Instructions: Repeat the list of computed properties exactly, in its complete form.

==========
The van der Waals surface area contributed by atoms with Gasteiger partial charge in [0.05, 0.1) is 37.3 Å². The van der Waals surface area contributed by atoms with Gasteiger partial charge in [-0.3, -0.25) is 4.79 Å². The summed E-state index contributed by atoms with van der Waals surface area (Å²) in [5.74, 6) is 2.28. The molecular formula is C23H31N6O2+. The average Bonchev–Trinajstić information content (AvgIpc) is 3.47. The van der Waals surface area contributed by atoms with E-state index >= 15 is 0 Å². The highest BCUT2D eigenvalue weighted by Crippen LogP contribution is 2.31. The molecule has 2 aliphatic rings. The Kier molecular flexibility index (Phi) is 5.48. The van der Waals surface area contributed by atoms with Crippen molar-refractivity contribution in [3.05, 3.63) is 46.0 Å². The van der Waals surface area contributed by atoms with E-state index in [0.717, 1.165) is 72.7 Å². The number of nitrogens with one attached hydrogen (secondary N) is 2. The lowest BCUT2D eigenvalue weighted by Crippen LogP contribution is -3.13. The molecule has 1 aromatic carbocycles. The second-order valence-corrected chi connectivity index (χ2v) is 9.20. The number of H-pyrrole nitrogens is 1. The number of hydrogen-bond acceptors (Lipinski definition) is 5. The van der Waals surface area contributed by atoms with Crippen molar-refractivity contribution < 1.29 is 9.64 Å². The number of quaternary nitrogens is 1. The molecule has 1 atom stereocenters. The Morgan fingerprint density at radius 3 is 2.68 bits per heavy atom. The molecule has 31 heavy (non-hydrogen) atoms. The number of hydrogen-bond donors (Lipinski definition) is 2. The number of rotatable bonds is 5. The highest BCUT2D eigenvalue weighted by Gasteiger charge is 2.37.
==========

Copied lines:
The van der Waals surface area contributed by atoms with Gasteiger partial charge in [0.05, 0.1) is 37.3 Å². The van der Waals surface area contributed by atoms with Gasteiger partial charge in [-0.3, -0.25) is 4.79 Å². The summed E-state index contributed by atoms with van der Waals surface area (Å²) in [5.74, 6) is 2.28. The molecular formula is C23H31N6O2+. The average Bonchev–Trinajstić information content (AvgIpc) is 3.47. The van der Waals surface area contributed by atoms with E-state index >= 15 is 0 Å². The highest BCUT2D eigenvalue weighted by Crippen LogP contribution is 2.31. The molecule has 2 aliphatic rings. The Kier molecular flexibility index (Phi) is 5.48. The van der Waals surface area contributed by atoms with Crippen molar-refractivity contribution in [3.05, 3.63) is 46.0 Å². The van der Waals surface area contributed by atoms with E-state index in [0.717, 1.165) is 72.7 Å². The number of nitrogens with one attached hydrogen (secondary N) is 2. The lowest BCUT2D eigenvalue weighted by Crippen LogP contribution is -3.13. The molecule has 1 aromatic carbocycles. The second-order valence-corrected chi connectivity index (χ2v) is 9.20. The number of H-pyrrole nitrogens is 1. The number of hydrogen-bond acceptors (Lipinski definition) is 5. The van der Waals surface area contributed by atoms with Crippen molar-refractivity contribution < 1.29 is 9.64 Å². The number of quaternary nitrogens is 1. The molecule has 1 atom stereocenters. The Morgan fingerprint density at radius 3 is 2.68 bits per heavy atom. The molecule has 31 heavy (non-hydrogen) atoms. The number of hydrogen-bond donors (Lipinski definition) is 2. The number of rotatable bonds is 5. The highest BCUT2D eigenvalue weighted by Gasteiger charge is 2.37.